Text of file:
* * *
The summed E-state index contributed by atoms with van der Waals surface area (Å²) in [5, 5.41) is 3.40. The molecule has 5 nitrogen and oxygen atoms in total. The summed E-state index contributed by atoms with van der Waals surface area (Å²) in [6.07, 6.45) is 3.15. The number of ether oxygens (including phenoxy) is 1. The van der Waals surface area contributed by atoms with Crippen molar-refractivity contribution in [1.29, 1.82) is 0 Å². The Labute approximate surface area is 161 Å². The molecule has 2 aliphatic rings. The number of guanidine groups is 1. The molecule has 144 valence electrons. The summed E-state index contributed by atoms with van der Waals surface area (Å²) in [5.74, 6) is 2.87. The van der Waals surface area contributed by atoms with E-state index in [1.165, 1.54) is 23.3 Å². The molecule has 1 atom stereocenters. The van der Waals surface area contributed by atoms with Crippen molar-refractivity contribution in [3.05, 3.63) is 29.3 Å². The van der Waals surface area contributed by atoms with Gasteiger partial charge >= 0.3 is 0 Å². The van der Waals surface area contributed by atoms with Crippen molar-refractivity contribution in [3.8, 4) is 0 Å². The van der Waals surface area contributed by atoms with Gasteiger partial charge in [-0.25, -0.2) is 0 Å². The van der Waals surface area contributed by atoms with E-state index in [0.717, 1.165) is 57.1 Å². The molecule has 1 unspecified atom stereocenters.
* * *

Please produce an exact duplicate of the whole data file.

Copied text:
The summed E-state index contributed by atoms with van der Waals surface area (Å²) in [5, 5.41) is 3.40. The molecule has 5 nitrogen and oxygen atoms in total. The summed E-state index contributed by atoms with van der Waals surface area (Å²) in [6.07, 6.45) is 3.15. The number of ether oxygens (including phenoxy) is 1. The van der Waals surface area contributed by atoms with Crippen molar-refractivity contribution in [1.29, 1.82) is 0 Å². The Labute approximate surface area is 161 Å². The molecule has 2 aliphatic rings. The number of guanidine groups is 1. The molecule has 144 valence electrons. The summed E-state index contributed by atoms with van der Waals surface area (Å²) in [5.74, 6) is 2.87. The van der Waals surface area contributed by atoms with E-state index in [1.165, 1.54) is 23.3 Å². The molecule has 1 atom stereocenters. The van der Waals surface area contributed by atoms with Crippen molar-refractivity contribution in [3.05, 3.63) is 29.3 Å². The van der Waals surface area contributed by atoms with Gasteiger partial charge >= 0.3 is 0 Å². The van der Waals surface area contributed by atoms with Crippen molar-refractivity contribution in [3.8, 4) is 0 Å². The van der Waals surface area contributed by atoms with Gasteiger partial charge in [-0.25, -0.2) is 0 Å². The van der Waals surface area contributed by atoms with E-state index in [0.717, 1.165) is 57.1 Å². The molecule has 1 unspecified atom stereocenters.